For months, full-page ads in computer magazines have proclaimed the wonders of a pocket-sized, 1,200-baud external modem from Migent Inc. The company calls it a "state-of-the-art information machine that looks like one." In its sleek red plastic case, it certainly does. And with its list price of $259, it may also look like an alternative to the $300-and-up internal modems made for most current lap-top computers.

A modem is indispensable for the lap-top user on the go because it allows transmission of computer data over phone lines. The internal modems offered with current lap tops are convenient because all you need do is run a phone cable from the back of your computer to a wall jack, and you're set. But external modems, such as the Migent, while they involve a bit more cabling, have the advantages of being cheaper and not permanently attached to a single computer.

While Migent has done a good marketing job, its product turns out to be the largest and most expensive of the three pocket modems now on the market. It also has the fewest features and performed poorly in some hands-on tests on noisy home telephone lines.

The Migent does not measure up to others I tested. It has neither a speaker nor LED indicators. It does sound an alarm through your computer's speaker when the battery is low, which is useful since low power -- like line noise -- can wreck a transmission and fill your screen with garbage. The Migent uses a nine-volt battery or AC adapter, but it continues to draw power when not in use, unlike the Worldport, which I'll get to in a minute. The Migent worked well enough on clean phone lines, but also failed once to hold a connection on a noisy line to a local bulletin board. It is not designed to work with acoustic cups or to work overseas. It appears that the modem's styling and promotion are where the company has put its money (Migent Inc., P.O. Box 6062, Incline Village, Nev., 89450, 702-832-3700).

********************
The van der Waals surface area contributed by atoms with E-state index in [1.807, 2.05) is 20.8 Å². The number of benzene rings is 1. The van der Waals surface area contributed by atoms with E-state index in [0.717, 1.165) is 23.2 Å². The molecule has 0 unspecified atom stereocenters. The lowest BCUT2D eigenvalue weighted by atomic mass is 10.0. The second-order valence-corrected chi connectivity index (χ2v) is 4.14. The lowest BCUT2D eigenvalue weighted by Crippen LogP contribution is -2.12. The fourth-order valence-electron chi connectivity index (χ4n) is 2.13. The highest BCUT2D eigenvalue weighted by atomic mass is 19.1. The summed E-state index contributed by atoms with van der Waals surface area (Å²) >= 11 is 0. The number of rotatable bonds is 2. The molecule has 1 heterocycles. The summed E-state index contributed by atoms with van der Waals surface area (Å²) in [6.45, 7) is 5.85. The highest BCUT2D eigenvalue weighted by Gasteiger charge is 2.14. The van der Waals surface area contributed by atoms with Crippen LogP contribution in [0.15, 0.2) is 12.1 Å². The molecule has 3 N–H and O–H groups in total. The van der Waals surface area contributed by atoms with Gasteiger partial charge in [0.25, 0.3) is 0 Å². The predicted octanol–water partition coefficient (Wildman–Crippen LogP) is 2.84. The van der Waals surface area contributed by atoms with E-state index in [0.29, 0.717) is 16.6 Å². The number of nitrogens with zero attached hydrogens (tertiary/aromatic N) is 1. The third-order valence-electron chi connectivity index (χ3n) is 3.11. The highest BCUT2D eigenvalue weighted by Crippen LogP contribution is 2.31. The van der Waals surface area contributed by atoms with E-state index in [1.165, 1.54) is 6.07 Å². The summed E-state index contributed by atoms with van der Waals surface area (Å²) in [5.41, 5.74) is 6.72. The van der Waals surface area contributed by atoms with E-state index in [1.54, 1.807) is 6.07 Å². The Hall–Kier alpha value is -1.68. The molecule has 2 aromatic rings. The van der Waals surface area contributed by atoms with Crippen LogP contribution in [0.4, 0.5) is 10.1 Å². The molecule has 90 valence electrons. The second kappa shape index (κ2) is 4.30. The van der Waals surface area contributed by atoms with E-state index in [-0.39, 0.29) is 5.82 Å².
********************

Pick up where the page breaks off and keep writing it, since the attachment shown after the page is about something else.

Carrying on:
The other two modems I tested are Novation's brand-new Parrot and Touchbase Designs' Worldport 1200. The Parrot wins the prize for technical innovation. It is the same size and weight as an ordinary audio cassette but, unlike the others, requires neither battery power nor a wall outlet. It gets all the juice it needs from your computer's serial port (external modems all hook up to your computer serial, or RS-232, port).

The Parrot has four red LED indicators to show when the modem is ready, off-hook, connected to a carrier and transmitting (or receiving) data. The Parrot also has a speaker, so you can hear your call going through. (It is a very faint speaker, but the only one in the group.)

Like the other two modems, the Parrot responds to the same software commands as the industry-standard Hayes modems. Hayes compatibility assures that most communications software will work.

I tried the Parrot (and the other two) with a desk-top IBM and a Toshiba T-1000 lap top, both using the popular Procomm communications program. It performed well online with a major commercial data base and with local computer bulletin boards, as long as there wasn't much line noise. But on noisy connections, the Parrot faltered, twice losing contact with one local bulletin board.

And the Parrot was the most difficult to hook up of the three. There is no serial connector on the modem itself. Instead, there is a connector similar to a phone jack that runs to a serial adapter that, in turn, must be attached to your computer. This leads to a lot of fussing around with cables. Still, at $119 without the cables, the Parrot is a bargain (from Novation Inc., 21345 Lassen St., Chatsworth, Calif., 91311, 818-998-5060).

The Worldport 1200 is an update of an earlier model from Touchbase Designs, and the company's experience shows. About the size of a pack of cigarettes, the modem has a serial connector on the back: You specify if you want a male or female connector. That means the modem can be attached directly to the back of your computer (unless, like the Toshiba T-1000, your computer has one of those pesky nine-pin connectors).

It has no speaker but does have a set of LED status lights, including one that warns when your battery is low. It takes a nine-volt battery that lasts about 10 hours. The modem turns itself on and off automatically when you start and stop using it. There is also an AC adapter for wall power and, unlike either of its competitors, the Worldport has an adapter to connect with the acoustic phone cups you may need in a hotel room with no phone jack.

In addition, the Worldport is compatible with the phone systems used in this country and overseas, which is not true of its competitors (hence the name "Worldport"). It performed the best of the three on noisy home-phone lines. Listing for $199 and seemingly the best overall value, it's available from Touchbase Designs, 16 Green Acre La., Northport, N.Y., 11768, (516) 261-0423.Brit Hume is a contributor to the Washington Post Writers Group. Hume is an ABC News Capitol Hill correspondent and the founding editor of a computer newsletter.